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PoliticsRecipient Of Trudeau Fellowship, Dr. Ann Dale, Leads Us To A Green Future

Recipient Of Trudeau Fellowship, Dr. Ann Dale, Leads Us To A Green Future

Recipient Of Trudeau Fellowship, Dr. Ann Dale, Leads Us To A Green Future

With over $1 million in guaranteed _ research funding and enough ideas to fill a laboratory, academic-activist-policy analyst Dr. Ann Dale jokes that her strong Irish Catholic work ethic will get her through a growing mountain of research projects. The recipient of a $750,000 Canada Research Chair in Sustainable Community Development from the Social Science and Humanities Research Council and a 5150,000 Trudeau Fellowship for outstanding contributions to issues of public policy, Dr. Dale will continue jetting between Ottawa and Victoria, where she teaches sustainable development theory, governance and decision-making at Royal Roads University.

"I think diversification is one of the most important local strategies in a global marketplace," she says, settling into a sofa-like chair with her decaf coffee at a Sparks Street restaurant. Ever the idea-generating personality, Dr. Dale doesn't wait for a question before launching into a philosophical evaluation of the government's limited capacity to effect change in the name of environmental stewardship. "I think what's happened is that we've lost the ability... to create shared meaning about what's important to us for our humanity," she says, drawing from the philosophies of Amitai Etzioni and pointing to the lack of real policy engagement in the federal election to cement her criticism.

Improving communication between communities on sustainability issues is the backbone of Dale's work. As part of an online exchange system, Dr. Dale has led four e-dialogues on sustainable development. A year ago, she helped connect 6,000 scholars and activists across the country under the forum heading Sustainable Communities in Canada: Does One Exist? Dr. Dale would like to use her position as Canada Research Chair to continue exploring e-dialogues as a communication strategy within and between communities. "If we've lost the ability to dialogue about critical public policy issues and shared meaning, then what better way to try to engage in online dialogues and build on each other's successes between communities?"

Since 2001, Dr. Dale has been researching the relationship between social capital and sustainable development. Canadians have never lacked in innovativeness, but infrastructure and transdisciplinary networks across communities have left much to be desired, she argues. That's why her research highlights good news stories, from Merit, B.C., where the small logging community has been able to diversify its economic base, to Vancouver's downtown eastside, where a colleague created a recycling program that employs 33 dumpster divers and binners and generates $1.5 million annually. "Part of this research is trying to show government that you have to strategically intervene at certain levels, that you can actually destroy social capital in a community or conversely that you can build it by your policy interventions."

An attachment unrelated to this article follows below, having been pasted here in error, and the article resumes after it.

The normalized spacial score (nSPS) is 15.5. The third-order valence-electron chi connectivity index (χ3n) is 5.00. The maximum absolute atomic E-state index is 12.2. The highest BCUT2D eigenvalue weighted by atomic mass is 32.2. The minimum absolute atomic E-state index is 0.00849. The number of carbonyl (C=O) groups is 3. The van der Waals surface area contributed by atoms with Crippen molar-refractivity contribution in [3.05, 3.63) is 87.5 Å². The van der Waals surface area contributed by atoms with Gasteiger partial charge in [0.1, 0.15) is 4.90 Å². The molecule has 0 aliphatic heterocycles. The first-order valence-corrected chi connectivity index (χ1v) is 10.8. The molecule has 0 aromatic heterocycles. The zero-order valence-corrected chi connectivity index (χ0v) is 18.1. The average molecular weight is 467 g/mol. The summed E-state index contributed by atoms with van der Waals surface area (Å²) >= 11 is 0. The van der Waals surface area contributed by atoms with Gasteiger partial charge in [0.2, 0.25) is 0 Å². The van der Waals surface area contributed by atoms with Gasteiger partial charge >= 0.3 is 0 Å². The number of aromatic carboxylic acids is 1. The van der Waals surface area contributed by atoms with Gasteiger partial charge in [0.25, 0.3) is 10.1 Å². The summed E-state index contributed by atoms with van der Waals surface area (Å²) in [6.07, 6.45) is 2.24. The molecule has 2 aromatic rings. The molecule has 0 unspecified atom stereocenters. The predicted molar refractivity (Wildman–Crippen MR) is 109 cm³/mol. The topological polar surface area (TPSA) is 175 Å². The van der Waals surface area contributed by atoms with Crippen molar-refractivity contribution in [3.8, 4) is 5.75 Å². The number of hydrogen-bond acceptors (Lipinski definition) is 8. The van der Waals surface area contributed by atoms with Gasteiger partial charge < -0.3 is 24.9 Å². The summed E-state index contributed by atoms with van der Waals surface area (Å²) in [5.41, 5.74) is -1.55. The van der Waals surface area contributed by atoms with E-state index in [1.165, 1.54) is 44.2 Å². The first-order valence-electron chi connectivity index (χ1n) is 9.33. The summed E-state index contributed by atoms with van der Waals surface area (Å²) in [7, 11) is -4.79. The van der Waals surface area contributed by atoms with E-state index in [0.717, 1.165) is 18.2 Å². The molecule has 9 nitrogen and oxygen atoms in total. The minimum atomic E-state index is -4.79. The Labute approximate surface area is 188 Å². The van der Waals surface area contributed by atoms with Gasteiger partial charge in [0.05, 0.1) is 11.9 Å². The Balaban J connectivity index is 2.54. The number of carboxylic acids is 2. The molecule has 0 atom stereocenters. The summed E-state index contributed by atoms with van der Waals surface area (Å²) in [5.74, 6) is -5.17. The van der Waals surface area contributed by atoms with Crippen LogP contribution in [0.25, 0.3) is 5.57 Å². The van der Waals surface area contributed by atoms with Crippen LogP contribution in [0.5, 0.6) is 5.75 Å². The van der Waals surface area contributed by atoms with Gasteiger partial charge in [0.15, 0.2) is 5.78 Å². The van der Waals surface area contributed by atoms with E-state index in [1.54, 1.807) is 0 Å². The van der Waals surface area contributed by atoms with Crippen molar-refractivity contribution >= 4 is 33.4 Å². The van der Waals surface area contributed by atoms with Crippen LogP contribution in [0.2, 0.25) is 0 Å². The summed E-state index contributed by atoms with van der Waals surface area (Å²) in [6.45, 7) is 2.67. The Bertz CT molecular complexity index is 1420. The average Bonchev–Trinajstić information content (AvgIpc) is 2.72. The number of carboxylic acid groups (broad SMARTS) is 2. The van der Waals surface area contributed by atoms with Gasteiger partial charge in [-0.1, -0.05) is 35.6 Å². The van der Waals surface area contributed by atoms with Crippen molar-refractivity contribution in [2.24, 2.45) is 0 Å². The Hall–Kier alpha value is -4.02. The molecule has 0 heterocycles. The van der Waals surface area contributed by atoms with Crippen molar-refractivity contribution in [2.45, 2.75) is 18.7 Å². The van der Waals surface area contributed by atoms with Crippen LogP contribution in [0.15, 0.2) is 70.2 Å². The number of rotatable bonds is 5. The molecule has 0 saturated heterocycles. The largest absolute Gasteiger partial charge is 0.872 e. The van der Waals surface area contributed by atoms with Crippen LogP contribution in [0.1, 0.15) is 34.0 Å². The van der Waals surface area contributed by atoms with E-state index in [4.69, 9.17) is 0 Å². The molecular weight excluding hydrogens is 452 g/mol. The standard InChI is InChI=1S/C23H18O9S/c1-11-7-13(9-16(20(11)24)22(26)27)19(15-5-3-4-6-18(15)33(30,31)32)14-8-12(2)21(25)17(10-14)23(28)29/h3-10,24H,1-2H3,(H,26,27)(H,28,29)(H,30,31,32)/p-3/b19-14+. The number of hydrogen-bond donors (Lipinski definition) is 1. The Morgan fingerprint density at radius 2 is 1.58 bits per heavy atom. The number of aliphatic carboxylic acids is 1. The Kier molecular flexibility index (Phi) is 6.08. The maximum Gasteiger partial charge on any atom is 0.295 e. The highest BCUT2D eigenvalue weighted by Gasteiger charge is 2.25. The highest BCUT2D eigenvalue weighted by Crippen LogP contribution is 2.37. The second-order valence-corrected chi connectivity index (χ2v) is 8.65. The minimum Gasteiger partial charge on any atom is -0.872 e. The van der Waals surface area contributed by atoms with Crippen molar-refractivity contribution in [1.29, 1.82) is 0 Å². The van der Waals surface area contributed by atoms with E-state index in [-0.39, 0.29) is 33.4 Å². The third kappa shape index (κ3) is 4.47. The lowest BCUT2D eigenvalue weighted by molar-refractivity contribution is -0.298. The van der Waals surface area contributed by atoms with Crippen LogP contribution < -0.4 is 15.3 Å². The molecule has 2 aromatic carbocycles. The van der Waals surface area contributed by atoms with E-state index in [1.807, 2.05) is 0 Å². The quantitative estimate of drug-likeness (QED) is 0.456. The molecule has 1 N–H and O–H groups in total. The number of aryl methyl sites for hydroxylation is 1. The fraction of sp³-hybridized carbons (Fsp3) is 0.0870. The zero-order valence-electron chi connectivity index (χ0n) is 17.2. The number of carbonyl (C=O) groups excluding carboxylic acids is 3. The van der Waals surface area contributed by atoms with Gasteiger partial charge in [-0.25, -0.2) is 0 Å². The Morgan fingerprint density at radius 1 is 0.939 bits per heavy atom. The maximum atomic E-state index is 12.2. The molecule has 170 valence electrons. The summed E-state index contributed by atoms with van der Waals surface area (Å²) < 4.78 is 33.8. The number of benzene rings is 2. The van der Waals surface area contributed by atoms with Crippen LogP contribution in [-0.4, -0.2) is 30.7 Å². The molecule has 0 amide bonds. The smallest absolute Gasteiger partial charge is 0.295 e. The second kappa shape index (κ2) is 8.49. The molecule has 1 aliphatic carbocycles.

Since jumping from the governmental sector in the early nineties, Dr. Dale has been a firebrand of activity — picking up her Ph.D. at age 45 and launching an academic career where research and teaching go hand-in-hand with activism. Her experiences in multiple sectors led her to argue that Canadians — communities, institutions and governments alike — need to move beyond the stagnation of "solitudes, silos and stovepipes." Solitudes are cleavages between regions and people; silos divide sectors like the business and research communities; and stovepipes are divisions at the intra-institutional level, such as in government where Dr. Dale feels departments are isolated and thus remain ineffectual spaces for change. "The current structure of government actually mitigates against any of the big issues of the day," she explains, citing biodiversity conservation, climate change, sustainable transportation and water security as key issues in which there is a paucity of effective policy.

"I think what we need are new strategic networks and alliances between groups of people working around the issue Dr. Dale says.

Despite the roadblocks, she sees positive change happening — in her research and in academic institutional constructs like the Trudeau Foundation, where scholars of multiple disciplines and at different stages in their careers unite around cutting issues. Dr. Dale optimistically predicts that young people, as well as aging boomers with money and time, may well fuel a renaissance where ideas and necessity will spark a renaissance of sustainable thinking. As a boomer herself with money thanks to her research awards and a head full of ideas, she has created her own tiny golden age of sorts. As chair of the National Environmental Treasury (NET), an organization that funds Canadian environmental groups, and as executive coordinator of the Research and Public Policy Office of the Canadian Biodiversity Institute, Dr. Dale is making ripples.

Leaning forward, she speaks emphatically of change. "We have to design our society to be able to live in a sustainable manner with other species and more in sync with natural systems," Dr. Dale says, eyes shining at the prospect of better days ahead. "That's part of what I hope to do with my sustainable community development work."

By: Michelle French

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